Carnival backstage | Closeup

Carnival is a time to shine: from performers on the soca and calypso stage to costumed masqueraders in the street and fete-goers showing off their most acrobatic dance moves. But “the greatest show on earth” wouldn’t be possible without the dedication of the many thousands who work behind the scenes — year-round or seasonally — on the organisation and logistics of the festival. Laura Dowrich-Phillips and Georgia Popplewell meet four of the people whose backstage efforts make Carnival happen

Photo by Kibwe Brathwaite

Kambule: on morning ground | Snapshot

Early each Carnival Friday morning, before dawn breaks, crowds assemble at Piccadilly Greens in east Port of Spain for a re-enactment of a key event in the history of Trinidad — and of Carnival itself. Attillah Springer gives an intimate account of Kambule, when the spirits of the ancestors are invoked in a ritual of memory, story, song, and resistance

Kambule performers re-enact the beginning of the 1881 Canboulay Riots. Photo by Maria Nunes

The return of the baby doll | Backstory

With a frilly dress and bonnet, carrying a replica of an infant, the traditional Baby Doll is a playful Carnival character with a serious message about the social roles of women and men. A new generation of activists have adopted the Baby Doll as form of feminist intervention, write Amanda T. McIntyre and Jarula M.I. Wegner — like the masqueraders behind the Belmont Baby Dolls band

The Belmont Baby Dolls band made their debut at Carnival 2019. Patrick Rasoanaivo/Culturego Magazine

Back to the Bahamas | Explore

When the Bahamas was hit by Hurricane Dorian last year, the images of destruction horrified people around the world. But, severe as the damage was, only a small part of the archipelago nation was affected, and one of the best ways to help with recovery efforts is to spend tourist dollars there, explains Nazma Muller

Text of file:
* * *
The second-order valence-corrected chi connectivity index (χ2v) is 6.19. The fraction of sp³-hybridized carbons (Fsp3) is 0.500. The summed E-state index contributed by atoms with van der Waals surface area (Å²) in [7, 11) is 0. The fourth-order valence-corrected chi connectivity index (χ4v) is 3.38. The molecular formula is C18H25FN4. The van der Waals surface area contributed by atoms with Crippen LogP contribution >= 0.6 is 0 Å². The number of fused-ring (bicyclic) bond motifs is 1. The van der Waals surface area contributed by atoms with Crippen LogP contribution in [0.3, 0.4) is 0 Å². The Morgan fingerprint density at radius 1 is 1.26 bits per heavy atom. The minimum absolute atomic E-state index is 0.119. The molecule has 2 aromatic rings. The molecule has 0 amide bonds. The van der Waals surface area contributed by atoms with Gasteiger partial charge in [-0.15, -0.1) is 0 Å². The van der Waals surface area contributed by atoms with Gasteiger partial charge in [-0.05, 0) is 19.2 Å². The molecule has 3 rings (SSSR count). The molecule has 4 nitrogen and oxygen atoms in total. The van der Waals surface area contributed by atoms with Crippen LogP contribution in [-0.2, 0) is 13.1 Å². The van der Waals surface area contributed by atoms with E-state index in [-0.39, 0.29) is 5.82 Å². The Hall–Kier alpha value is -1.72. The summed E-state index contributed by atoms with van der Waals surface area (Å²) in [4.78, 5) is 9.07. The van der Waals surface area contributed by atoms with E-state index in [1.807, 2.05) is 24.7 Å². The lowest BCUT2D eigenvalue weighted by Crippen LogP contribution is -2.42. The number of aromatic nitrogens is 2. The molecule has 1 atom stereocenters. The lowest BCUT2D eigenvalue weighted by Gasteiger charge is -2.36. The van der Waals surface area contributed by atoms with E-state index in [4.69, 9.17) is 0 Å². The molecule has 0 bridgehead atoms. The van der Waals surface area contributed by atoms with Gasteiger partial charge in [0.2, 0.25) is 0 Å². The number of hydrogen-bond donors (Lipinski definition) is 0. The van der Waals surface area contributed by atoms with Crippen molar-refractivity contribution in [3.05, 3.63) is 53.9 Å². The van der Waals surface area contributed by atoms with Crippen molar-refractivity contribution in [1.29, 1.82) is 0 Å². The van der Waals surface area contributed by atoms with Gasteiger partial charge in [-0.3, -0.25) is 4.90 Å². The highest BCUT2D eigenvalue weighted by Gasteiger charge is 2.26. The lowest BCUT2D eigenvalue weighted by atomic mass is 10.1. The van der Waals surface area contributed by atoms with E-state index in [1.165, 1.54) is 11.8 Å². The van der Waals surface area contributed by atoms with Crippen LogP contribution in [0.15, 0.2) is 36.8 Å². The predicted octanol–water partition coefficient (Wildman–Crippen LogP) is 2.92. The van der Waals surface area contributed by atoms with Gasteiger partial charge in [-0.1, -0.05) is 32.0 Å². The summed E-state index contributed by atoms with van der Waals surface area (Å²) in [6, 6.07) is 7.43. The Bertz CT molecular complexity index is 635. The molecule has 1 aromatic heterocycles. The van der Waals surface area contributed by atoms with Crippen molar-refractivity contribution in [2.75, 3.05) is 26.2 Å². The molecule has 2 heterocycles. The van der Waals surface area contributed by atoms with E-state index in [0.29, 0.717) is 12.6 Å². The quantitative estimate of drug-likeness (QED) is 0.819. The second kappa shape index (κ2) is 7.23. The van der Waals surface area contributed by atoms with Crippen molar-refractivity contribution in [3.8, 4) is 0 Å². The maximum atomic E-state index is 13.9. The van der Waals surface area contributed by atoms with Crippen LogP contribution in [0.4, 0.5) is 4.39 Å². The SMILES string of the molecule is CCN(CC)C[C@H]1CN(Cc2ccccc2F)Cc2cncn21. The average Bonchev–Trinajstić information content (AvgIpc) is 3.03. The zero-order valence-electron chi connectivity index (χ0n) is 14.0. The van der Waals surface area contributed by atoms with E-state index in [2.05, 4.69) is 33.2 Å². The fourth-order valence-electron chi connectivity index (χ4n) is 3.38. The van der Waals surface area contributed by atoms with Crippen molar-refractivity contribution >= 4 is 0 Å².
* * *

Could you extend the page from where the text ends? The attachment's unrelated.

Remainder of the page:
Forty miles northwest of New Providence, the Berry Islands are relatively undeveloped and slightly off the beaten track — perfect for visitors looking for unspoiled seclusion. It’s a coveted spot for big game fishing, while scuba divers and snorkellers explore the shallow waters teeming with marine life. Photo by Michael Freifeld/Alamy Stock Photo

All creatures great and small | Inspire

Last September, Hurricane Dorian devastated the lives of thousands in the Bahamas — and not just the human residents of the Abaco Islands and Grand Bahamas, but their pets as well. As Erline Andrews learns, in the aftermath of the storm, animal welfare organisations have stepped in to save hundreds of domesticated animals and reunite them with their owners

When disasters like last year’s Hurricane Dorian strike, human victims are the priority — but animal welfare activists say pets shouldn’t be forgotten. Photo by Design Pics Inc/Alamy Stock Photo

For the sake of a lizard | Green

The gem-like colours of the tiny Union Island gecko — a lizard found only on one small island in the Grenadines — are why it’s so highly coveted by the exotic pet trade. As Erline Andrews reports, hopes for the endangered gecko’s survival depend on new conservation efforts, and a push for eco-tourism

Photo by Matthijs Kuijpers/Alamy Stock Photo